Stocks have not reacted too well to the recent snag in trade talks with China. Reportedly, China and the United States had been close to an agreement. However, that tentative agreement fell apart after China allegedly backtracked on some important concessions it had previously agreed to. The U.S. responded with 25 percent tariffs up from 10 percent on $200 billion of imports, with more to come soon if no deal is reached.
Stock markets don’t like trade wars because they have a very bad effect on the global economy. The U.S. seemingly has less to lose as it exported only $120 billion worth of goods to China in 2018, compared with the $540 billion it imported. Although China has a lot less American exports to tax, they can still cause a lot of damage. Many companies, such as Starbucks and General Motors, receive a lot of profits from China and could be hurt by Chinese retaliation. Although the U.S. would like to narrow the trade gap, they really want to stop China from continuing its widespread practice of stealing intellectual property from U.S. companies.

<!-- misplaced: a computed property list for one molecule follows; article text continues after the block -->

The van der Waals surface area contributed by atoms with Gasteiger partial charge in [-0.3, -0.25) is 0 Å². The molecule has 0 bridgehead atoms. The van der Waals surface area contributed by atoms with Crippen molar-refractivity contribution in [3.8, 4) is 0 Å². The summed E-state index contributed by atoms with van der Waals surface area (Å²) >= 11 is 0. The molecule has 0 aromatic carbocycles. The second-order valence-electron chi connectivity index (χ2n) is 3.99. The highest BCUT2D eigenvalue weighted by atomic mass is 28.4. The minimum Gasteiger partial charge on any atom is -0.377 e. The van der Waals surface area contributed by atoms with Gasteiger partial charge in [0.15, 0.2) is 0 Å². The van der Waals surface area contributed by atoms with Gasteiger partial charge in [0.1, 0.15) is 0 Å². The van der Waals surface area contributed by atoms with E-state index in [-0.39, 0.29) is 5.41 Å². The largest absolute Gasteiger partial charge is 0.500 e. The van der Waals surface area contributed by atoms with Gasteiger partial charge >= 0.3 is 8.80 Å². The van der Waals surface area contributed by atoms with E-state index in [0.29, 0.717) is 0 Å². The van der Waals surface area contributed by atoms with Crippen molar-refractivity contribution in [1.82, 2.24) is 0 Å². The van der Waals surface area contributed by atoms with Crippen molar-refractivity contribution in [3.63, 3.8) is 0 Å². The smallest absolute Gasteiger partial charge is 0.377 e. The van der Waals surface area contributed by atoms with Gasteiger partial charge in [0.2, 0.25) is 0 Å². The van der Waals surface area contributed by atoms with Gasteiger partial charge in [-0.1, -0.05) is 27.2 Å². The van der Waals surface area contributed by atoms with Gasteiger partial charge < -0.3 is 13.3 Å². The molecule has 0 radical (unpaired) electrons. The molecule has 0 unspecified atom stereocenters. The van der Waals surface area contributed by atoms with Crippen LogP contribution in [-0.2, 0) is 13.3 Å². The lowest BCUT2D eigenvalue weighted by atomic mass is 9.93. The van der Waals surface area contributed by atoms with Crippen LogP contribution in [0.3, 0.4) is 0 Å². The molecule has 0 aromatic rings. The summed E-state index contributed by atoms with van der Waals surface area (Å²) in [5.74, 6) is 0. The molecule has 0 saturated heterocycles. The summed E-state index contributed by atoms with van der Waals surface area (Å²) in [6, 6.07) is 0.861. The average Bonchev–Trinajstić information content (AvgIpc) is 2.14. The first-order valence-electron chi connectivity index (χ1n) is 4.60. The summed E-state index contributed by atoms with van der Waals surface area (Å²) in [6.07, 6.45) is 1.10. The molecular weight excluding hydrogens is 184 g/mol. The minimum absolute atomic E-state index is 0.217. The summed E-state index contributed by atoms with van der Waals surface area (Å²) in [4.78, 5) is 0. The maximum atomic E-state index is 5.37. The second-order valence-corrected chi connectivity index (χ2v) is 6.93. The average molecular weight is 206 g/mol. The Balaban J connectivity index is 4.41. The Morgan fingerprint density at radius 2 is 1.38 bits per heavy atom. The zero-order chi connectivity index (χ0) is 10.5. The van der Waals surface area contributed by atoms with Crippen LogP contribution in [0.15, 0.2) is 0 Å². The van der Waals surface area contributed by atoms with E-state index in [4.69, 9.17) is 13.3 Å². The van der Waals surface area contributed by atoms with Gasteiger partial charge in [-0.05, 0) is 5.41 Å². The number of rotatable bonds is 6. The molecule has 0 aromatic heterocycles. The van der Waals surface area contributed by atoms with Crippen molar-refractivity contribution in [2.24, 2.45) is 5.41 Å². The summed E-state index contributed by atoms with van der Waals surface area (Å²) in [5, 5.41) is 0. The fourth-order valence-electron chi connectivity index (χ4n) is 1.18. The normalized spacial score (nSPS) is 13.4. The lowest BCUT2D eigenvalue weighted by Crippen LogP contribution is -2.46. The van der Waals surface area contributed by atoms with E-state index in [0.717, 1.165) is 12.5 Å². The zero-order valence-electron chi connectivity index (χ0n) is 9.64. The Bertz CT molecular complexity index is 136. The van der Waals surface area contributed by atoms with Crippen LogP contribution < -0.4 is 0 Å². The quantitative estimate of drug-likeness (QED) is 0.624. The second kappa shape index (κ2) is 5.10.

A new CNBC poll finds that 20 percent of U.S. corporations say China has stolen their intellectual property within the last year. IP theft — use of patents, trade secrets, trademarks, and copyrights without permission — is extremely costly. IP theft may not seem as egregious as taking physical property, but it represents either a loss of opportunity or loss of competitive advantage that reduces the revenue a company could have received.
According to CNN, the U.S. Trade Representative estimates the annual cost of this theft to be between $225 billion and $600 billion. Yet until recently, America declined to fight back: “After 20 years of having their way with the U.S., China still appears to be miscalculating,” noted a private-sector Reuters source apprised on the talks. Either way, the stock market will continue to react to new developments in the ongoing trade talks.
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